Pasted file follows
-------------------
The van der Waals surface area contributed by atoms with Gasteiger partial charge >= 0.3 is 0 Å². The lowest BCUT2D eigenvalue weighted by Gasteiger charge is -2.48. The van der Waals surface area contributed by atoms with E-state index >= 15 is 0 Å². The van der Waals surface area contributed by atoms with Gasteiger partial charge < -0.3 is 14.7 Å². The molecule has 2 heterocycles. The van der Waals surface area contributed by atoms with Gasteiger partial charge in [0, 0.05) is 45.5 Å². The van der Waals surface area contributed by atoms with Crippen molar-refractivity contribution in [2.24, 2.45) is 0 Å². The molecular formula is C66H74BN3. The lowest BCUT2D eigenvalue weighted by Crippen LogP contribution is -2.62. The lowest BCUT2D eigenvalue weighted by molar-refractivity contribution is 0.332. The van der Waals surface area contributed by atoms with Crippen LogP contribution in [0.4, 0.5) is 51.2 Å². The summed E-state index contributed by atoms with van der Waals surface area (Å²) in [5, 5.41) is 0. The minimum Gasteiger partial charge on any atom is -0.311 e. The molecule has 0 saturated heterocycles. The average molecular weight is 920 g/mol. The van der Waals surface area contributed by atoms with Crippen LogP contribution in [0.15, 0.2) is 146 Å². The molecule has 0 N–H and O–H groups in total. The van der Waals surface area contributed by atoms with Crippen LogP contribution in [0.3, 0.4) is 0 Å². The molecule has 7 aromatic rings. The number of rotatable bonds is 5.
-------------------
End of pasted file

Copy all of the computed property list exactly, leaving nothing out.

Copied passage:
The van der Waals surface area contributed by atoms with Gasteiger partial charge >= 0.3 is 0 Å². The lowest BCUT2D eigenvalue weighted by Gasteiger charge is -2.48. The van der Waals surface area contributed by atoms with E-state index >= 15 is 0 Å². The van der Waals surface area contributed by atoms with Gasteiger partial charge < -0.3 is 14.7 Å². The molecule has 2 heterocycles. The van der Waals surface area contributed by atoms with Gasteiger partial charge in [0, 0.05) is 45.5 Å². The van der Waals surface area contributed by atoms with Crippen molar-refractivity contribution in [2.24, 2.45) is 0 Å². The molecular formula is C66H74BN3. The lowest BCUT2D eigenvalue weighted by Crippen LogP contribution is -2.62. The lowest BCUT2D eigenvalue weighted by molar-refractivity contribution is 0.332. The van der Waals surface area contributed by atoms with Crippen LogP contribution in [0.4, 0.5) is 51.2 Å². The summed E-state index contributed by atoms with van der Waals surface area (Å²) in [5, 5.41) is 0. The minimum Gasteiger partial charge on any atom is -0.311 e. The molecule has 0 saturated heterocycles. The average molecular weight is 920 g/mol. The van der Waals surface area contributed by atoms with Crippen LogP contribution in [0.15, 0.2) is 146 Å². The molecule has 0 N–H and O–H groups in total. The van der Waals surface area contributed by atoms with Crippen LogP contribution in [0.3, 0.4) is 0 Å². The molecule has 7 aromatic rings. The number of rotatable bonds is 5.